L.A. Lakers' Pivot Points: Five Potholes On The Road To A Repeat, Part 2

Hadarii JonesSenior Writer INovember 9, 2009

LOS ANGELES, CA - JANUARY 25:  Tim Duncan #21 of the San Antonio Spurs reacts to a foul next to Kobe Bryant #24 of the Los Angeles Lakers during the forth quarter at the Staples Center on January 25, 2009 in Los Angeles, California.  The Lakers defeated the Spurs 99-85.  NOTE TO USER:  User expressly acknowledges and agrees that, by downloading and/or using this photograph, User is consenting to the terms and conditions of the Getty Images License Agreement.  (Photo by Harry How/Getty Images)
Harry How/Getty Images

The first installment in this series dealt with the Denver Nuggets and the challenges they presented to the Los Angeles Lakers in their quest for a repeat. 

The Nuggets are one of two Western Conference teams that possess certain qualities that could counter the Lakers dominance. The only other team with a realistic chance is probably the San Antonio Spurs.

The Spurs have the same advantages as the Nuggets, namely depth, and quickness at the point guard position, but in contrast they are much more powerful in the paint than Denver.

Their post strength starts with superstar Tim Duncan, but unlike past years the Spurs have a dearth of possibilities to choose from after Duncan.

Duncan is arguably the best power forward the game has ever seen and continues to remain at the top of his game today.

His dominant consistency is often over-shadowed by his low-key personality, which makes it easy to sometimes forget about Duncan when discussing the game's best.

Make no mistake though, once Duncan is on the court it's impossible to understate his presence. He wears No. 21, and he's the one with the fundamentally perfect game.

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Duncan is equally effective on both ends of the floor and has some of the best footwork that I have ever seen for a big man.

In past years, the Spurs would face a significant drop-off in talent once Duncan was relegated to the bench, but the twin combo of rookie Dejuan Blair and experienced veteran Antonio McDyess nullifies that.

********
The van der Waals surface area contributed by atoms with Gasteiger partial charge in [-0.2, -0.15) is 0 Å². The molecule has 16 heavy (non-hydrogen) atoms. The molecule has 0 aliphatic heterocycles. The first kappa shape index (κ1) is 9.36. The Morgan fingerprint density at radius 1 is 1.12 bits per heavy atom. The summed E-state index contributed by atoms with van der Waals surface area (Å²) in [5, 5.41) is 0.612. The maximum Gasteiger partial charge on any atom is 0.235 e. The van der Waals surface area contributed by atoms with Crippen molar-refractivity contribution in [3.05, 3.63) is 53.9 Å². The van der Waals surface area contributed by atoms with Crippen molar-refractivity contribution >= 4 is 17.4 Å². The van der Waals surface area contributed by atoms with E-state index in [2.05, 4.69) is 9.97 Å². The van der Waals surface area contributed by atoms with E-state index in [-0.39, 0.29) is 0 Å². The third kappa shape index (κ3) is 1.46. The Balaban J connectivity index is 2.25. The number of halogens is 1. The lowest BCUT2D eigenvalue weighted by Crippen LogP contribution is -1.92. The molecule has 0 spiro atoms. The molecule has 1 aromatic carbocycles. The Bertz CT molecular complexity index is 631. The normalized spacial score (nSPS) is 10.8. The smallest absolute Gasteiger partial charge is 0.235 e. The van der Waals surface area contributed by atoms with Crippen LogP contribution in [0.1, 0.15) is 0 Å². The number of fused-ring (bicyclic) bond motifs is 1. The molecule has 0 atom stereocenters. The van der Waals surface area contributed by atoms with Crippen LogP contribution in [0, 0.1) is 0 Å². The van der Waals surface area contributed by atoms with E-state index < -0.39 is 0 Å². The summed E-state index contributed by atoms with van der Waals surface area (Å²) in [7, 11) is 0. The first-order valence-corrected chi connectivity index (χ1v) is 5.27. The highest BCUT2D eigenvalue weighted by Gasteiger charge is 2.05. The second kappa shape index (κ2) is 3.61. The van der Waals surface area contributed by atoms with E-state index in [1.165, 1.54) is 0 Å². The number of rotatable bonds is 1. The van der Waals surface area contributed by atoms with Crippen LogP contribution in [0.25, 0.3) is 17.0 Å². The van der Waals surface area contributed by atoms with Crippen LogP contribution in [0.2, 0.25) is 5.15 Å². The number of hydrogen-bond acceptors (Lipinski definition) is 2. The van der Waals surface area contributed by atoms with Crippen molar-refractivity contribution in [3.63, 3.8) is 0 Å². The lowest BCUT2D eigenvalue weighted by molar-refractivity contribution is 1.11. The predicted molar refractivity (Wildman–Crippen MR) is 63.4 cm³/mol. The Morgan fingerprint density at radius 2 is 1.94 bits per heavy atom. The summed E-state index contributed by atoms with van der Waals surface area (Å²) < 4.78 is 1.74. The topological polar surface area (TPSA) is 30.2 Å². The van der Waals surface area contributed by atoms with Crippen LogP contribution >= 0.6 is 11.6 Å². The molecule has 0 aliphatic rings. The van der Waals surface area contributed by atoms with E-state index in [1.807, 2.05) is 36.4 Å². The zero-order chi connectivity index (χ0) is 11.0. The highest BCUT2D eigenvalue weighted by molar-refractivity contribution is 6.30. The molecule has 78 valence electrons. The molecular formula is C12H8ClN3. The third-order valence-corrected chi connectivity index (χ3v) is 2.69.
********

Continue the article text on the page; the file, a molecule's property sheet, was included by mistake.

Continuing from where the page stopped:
Some circles consider Blair to be the steal of the draft, and if that is true then the same could be said of McDyess when referencing free agency.

McDyess brings post and perimeter scoring, is a proven rebounder, is tough on the defensive end, and has a veteran's savvy to go along with the rest of the experienced Spurs.

He has been a member of a championship team so he understands the sacrifice that it takes to realize that moment again. He is likely a perfect fit for this San Antonio team.

Blair has arrived in the league full steam ahead and with a boulder-sized chip on his shoulder. Most teams shied away from him because of a history of knee problems and the fact that he is undersized in the post.

Blair has used that as motivation and so far his play has far out-weighed his lack of height. He may be height-depraved but he has used his considerable girth to average 10 points and over seven rebounds per game.

Blair's quick assimilation to the NBA game will allow the Spurs to use McDyess sparingly, which should help down the road when the games become critical and his presence is needed more.

The Spurs' back court is very familiar to the Lakers with one added caveat, the acquisition of swingman Richard Jefferson. Jefferson gives the Spurs the athleticism that they had been missing in their guard play.

He's a much better offensive threat than the departed Bruce Bowen, and although he's not as good a defender he still has the tools to be the best defender in the Spurs rotation.

Manu Ginobili has been a constant thorn in the Lakers' side with his seemingly out-of-control play. He is an opportunistic defensive player with the skills to get to the rim or shoot from distance.

The combination of Jefferson and Ginobili could present match-up problems for the Lake Show, especially when you add point guard Tony Parker to the mix.

If Ginobili has been a thorn for the Lakers then Parker has been the entire bush. Simply put, the Lakers have no answer for Parker on the defensive end.

He is able to penetrate the Lakers' defense at will and is equally adept at getting to the rim or pulling up for a short jumper. His improved outside shot means the Lakers can no longer play off him in hopes of denying a path to the rim.

The talented Spurs team is held together by the glue of coach Gregg Popovich. He is arguably the second best coach in the league and a master of in-game strategies.

He has total respect from his players and his fiery personality and charisma keep the Spurs motivated. Other than Los Angeles, the ability to stay healthy may be the Spurs biggest foe.

Injuries have hampered San Antonio in recent years and the probability that they will recur is something that people have to be thinking about. It's not like they are getting any younger.

Duncan and Ginobili are 33 and 32, respectively and both have been injury-prone in the last couple of years. McDyess is 34, Jefferson is 29, and Parker is 27. Not really bad, but coupled with the fact they are no strangers to injury it has to make you leery.

If the Spurs can manage to avoid the injury bug, do they have the roster to compete with the talented Lakers? Potentially, yes, but avoiding injuries that damage their team and chemistry is not something the Spurs have proven they can do.

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